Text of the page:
The star test on mine is textbook perfect.
As with any small scope, the Moon is the TV-60’s favourite target. It will take up to 142x with a 2.5mm T6 Nagler on steady nights and shows a level of detail that might surprise users of larger SCTs and Dobs. The TV-60 shows no chromatic aberration on the Moon – just greys and whites and buffs. On nights when the seeing is poor, you notice and appreciate the lower level of boiling that a smaller aperture delivers.
That said, this aperture is never as involving as the next class up and fails to show all but the most obvious rilles, doesn’t get you into that Lunar Orbiter closeness that a 4” APO does. But 4” APO performance simply isn’t possible at this compact size.
A point of interest here: you might think that a perfect 3.5” Maksutov (a Questar for example) would deliver better performance in a similarly compact package. However, I recently tested a 60mm APO alongside a Questar and found that, even if the Questar did offer up a bit more detail on the Moon, the view was less pin-sharp and contrasty.
Mars surprises by yielding its polar caps and some albedo detail near opposition. With Mars at 16.9” and high near transit (57° Alt) in fine seeing, I could make out Syrtis Major just off centre and Meridiani Planum on the limb at 120x with the 3mm setting of a Nagler zoom. The image was completely sharp at that magnification and with just very minor red blur inside focus – noticeably better than the larger TV ED doublets in this respect. I thought the TV-60 gave better views of Mars than Takahashi’s FS-60 too.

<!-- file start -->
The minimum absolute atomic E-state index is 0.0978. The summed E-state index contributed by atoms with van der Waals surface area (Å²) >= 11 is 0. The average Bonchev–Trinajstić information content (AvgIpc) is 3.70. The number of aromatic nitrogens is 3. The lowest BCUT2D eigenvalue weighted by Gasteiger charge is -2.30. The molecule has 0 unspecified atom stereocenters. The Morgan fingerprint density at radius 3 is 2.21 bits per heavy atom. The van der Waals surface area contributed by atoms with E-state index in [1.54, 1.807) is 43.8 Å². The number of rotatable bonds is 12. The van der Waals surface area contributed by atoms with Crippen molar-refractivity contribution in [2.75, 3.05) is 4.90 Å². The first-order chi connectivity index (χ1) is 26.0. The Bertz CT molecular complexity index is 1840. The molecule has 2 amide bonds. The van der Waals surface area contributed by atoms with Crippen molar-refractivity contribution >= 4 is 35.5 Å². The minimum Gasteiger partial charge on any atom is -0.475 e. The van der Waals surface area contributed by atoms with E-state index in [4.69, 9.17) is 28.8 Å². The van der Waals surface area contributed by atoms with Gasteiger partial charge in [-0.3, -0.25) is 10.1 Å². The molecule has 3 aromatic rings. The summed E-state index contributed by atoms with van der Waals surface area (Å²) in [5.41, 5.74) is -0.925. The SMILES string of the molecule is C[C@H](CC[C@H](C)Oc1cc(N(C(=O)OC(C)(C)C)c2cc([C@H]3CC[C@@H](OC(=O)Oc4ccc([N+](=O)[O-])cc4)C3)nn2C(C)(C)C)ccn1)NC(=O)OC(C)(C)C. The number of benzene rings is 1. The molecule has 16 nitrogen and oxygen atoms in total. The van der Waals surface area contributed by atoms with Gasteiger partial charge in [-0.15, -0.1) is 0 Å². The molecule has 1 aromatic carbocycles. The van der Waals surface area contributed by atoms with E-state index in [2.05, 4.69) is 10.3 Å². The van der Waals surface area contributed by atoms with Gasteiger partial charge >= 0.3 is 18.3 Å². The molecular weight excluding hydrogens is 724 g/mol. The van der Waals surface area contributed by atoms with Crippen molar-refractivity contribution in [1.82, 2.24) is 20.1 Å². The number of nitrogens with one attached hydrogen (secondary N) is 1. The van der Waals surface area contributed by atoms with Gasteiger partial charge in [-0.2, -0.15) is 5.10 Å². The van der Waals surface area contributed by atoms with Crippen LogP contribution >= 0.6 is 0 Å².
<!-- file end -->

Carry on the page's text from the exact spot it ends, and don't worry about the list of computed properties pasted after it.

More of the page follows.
In good seeing, Jupiter can be an engrossing sight at 142x, with multiple belts, the polar hoods and the largest dark storms visible. Shadow transits are possible with the TV-60.
Saturn is another surprisingly satisfying target for the TV-60. Unlike the vague and fuzzy image delivered by a 70mm Mak’ I tried, the TV-60 gives a very sharply-defined view of Saturn, with the ring shadow and (perhaps!) the Cassini Division visible on good nights.
The TV-60 is obviously limited by its aperture on deep sky. You can see most of the Messier Catalogue, but few show the detail they can with larger apertures. For example, M13 remains a dim smudge in the TV-60, whereas even a 4” starts to show myriads of stars in its outer regions. Similarly, objects like the Dumbbell, Ring and Crab nebulae remain faint smudges as in large binoculars.
However, the Orion Nebula is still a spectacular view and open clusters are superb in the TV-60, with the intense contrast between brilliant stars and velvety black space that I so love with the best small refractors.
Star fields look great, wide and sharp and sparkly to the edge with a Tele Vue eyepiece. I especially liked the view with a Panoptic 19mm giving 19x.